well and organized the first detailed temperature observations
of the layer of permafrozen ground. Test bores, seven feet deep ,✓
were drilled perpendicularly into one of the pit walls at var–
ious distances from the surface. Two thermometers attached to
wooden [: ] sticks were placed in each bore hole. The first
thermometer was placed one foot from the wall surface, and served
as the control thermometer; the second, the basic one, was placed
seven feet into the wall. An enclosure containing a windlass was
constructed at the surface and from there an observer lowered
himself in a bucket, and at periodic intervals would stop at
each bore hole, remove the stick, and record the temperature by
the light of a lantern.
These observations were conducted from two to five times
a month for twenty-six months, with three interruptions of six
months, two months , and a month. From the results of these obser-
vations, Middendorf concluded that the temperature of the perma–
frozen ground rises with depth. He also prepared a table of
[: ] geothermic gradients, and estimated the geothermic step at
a depth of 100 feet. From this he estimated the probable thick–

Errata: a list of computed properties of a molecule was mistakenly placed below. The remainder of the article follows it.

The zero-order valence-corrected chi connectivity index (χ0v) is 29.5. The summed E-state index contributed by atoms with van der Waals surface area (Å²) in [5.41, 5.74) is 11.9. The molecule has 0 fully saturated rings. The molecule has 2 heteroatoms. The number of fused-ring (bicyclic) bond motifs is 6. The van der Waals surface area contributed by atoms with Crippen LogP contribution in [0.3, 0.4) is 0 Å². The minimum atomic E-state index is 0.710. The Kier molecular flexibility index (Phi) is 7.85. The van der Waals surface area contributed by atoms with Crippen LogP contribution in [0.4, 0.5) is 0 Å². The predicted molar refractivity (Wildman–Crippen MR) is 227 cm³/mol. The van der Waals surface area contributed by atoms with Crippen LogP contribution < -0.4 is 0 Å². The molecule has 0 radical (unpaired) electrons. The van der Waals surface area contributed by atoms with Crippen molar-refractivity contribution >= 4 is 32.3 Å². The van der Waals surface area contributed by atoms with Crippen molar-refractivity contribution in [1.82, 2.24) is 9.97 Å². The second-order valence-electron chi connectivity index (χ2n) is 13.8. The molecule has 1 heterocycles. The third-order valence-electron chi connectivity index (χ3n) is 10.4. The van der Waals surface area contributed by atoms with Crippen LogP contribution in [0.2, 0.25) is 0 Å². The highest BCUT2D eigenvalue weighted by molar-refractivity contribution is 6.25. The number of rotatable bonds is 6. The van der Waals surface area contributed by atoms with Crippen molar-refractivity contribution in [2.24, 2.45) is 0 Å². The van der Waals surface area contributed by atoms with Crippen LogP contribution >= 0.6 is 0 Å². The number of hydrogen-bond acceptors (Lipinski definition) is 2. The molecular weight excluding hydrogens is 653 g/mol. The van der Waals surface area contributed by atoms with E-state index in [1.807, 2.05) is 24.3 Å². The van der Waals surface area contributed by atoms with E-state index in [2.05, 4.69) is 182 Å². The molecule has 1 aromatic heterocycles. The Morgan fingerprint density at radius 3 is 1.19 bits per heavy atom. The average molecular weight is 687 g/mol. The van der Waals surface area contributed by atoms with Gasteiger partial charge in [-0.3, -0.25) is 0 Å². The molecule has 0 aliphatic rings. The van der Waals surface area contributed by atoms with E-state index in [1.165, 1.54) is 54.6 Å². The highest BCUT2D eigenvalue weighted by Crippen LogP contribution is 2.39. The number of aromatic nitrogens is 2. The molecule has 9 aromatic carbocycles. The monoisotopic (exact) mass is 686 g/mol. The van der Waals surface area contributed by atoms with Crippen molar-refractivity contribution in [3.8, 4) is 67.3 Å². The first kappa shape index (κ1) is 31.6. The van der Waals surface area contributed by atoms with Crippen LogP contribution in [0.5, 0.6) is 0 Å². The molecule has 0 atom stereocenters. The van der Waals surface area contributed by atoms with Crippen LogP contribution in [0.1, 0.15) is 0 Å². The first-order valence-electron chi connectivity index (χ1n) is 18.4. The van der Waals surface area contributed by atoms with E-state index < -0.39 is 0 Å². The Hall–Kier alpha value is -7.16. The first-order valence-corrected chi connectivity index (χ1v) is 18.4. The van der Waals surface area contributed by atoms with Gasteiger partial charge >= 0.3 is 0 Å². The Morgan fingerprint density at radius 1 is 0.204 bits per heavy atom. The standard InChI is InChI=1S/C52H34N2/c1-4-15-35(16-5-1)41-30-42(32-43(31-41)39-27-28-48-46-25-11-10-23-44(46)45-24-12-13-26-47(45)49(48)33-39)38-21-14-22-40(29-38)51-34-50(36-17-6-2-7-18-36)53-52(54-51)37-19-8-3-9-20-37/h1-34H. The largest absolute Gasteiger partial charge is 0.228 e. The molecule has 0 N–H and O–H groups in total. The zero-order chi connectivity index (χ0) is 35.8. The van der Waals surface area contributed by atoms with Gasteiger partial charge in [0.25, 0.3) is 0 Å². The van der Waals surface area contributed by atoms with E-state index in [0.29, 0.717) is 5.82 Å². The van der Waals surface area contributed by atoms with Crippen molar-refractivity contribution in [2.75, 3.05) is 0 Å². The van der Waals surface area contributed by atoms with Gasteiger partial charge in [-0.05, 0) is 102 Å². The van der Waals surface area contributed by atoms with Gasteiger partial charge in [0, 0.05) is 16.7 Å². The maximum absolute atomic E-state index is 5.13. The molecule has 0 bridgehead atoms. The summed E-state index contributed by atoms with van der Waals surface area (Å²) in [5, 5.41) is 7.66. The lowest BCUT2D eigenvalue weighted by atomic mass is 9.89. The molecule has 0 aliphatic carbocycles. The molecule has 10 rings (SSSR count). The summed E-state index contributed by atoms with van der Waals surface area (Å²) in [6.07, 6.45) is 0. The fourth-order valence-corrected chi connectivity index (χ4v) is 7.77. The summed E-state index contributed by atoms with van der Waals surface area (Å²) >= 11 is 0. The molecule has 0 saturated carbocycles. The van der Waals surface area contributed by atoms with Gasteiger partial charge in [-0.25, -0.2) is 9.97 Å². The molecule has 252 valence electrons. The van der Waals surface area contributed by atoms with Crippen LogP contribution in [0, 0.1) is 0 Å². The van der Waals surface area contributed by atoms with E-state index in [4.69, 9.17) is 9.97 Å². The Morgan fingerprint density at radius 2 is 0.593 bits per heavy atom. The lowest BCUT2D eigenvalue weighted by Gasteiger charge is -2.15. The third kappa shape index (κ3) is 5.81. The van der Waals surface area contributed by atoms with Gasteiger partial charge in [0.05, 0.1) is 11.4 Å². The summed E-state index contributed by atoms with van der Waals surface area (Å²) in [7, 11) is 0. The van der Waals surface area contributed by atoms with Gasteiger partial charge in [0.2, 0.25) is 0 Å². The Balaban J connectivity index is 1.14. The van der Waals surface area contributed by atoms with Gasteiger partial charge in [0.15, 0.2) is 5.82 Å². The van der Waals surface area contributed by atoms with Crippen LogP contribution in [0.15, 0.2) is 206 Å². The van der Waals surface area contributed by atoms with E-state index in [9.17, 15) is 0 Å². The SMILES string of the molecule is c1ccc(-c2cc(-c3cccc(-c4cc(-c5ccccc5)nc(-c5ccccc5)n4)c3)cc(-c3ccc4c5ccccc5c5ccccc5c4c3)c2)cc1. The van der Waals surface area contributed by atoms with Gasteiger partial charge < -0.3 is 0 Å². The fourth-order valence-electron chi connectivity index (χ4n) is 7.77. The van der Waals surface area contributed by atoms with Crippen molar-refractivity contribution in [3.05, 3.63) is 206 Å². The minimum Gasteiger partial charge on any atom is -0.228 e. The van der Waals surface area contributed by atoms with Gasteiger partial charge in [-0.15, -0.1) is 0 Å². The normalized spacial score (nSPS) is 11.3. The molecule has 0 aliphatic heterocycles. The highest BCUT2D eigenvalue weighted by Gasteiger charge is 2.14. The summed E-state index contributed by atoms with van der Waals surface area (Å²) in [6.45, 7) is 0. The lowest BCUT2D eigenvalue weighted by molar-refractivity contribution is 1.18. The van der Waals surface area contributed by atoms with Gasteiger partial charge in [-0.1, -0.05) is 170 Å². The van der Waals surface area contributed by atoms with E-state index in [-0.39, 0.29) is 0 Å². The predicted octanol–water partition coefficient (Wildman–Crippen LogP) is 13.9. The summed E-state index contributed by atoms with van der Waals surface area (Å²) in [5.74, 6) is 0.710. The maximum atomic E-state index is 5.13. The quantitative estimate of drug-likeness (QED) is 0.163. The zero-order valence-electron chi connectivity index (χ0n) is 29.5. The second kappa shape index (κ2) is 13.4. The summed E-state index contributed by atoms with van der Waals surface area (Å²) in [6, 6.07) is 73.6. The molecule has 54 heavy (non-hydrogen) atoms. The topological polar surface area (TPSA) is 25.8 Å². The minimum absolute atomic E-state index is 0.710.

ness of the permafrost layer in Yakutsk to be 615 feet , excluding
the active layer. He also made a series of temperature observa–
tions in a number of shafts sunk into the ground in and around
the city of Yakutsk.
These observations and the series of important deductions
made from them were published by Middendorf in 1848 in German.

MIDDENDORF

His findings were widely publicized and generally accepted,
but some scientists doubted the validity of his data, because
the observations had not been continuous. However, Soviet
scientists later confirmed Middendorf's conclusions on the basis
of their subsequent work in and near Yakutsk. Thus, the science
of permafrostology owes a great debt to the work of Middendorf.
From Yakutsk Middendorf went south-east through Amginsk on
the Amga river to the basin of the Uchura river, then across the
Stanovoi mountain watershed, and then down the Uda river to the
shores of the Okhotsk Sea , which he reached in June 1844. There
he investigated the southern shore of the Okhotsk Sea and portions
of the Shantar Islands.
Turning almost directly south along the Tugur river he reached
the basin of the Bureya river. Then, following the southern
slopes of the Stanovoi mountains, he proceeded to the basin of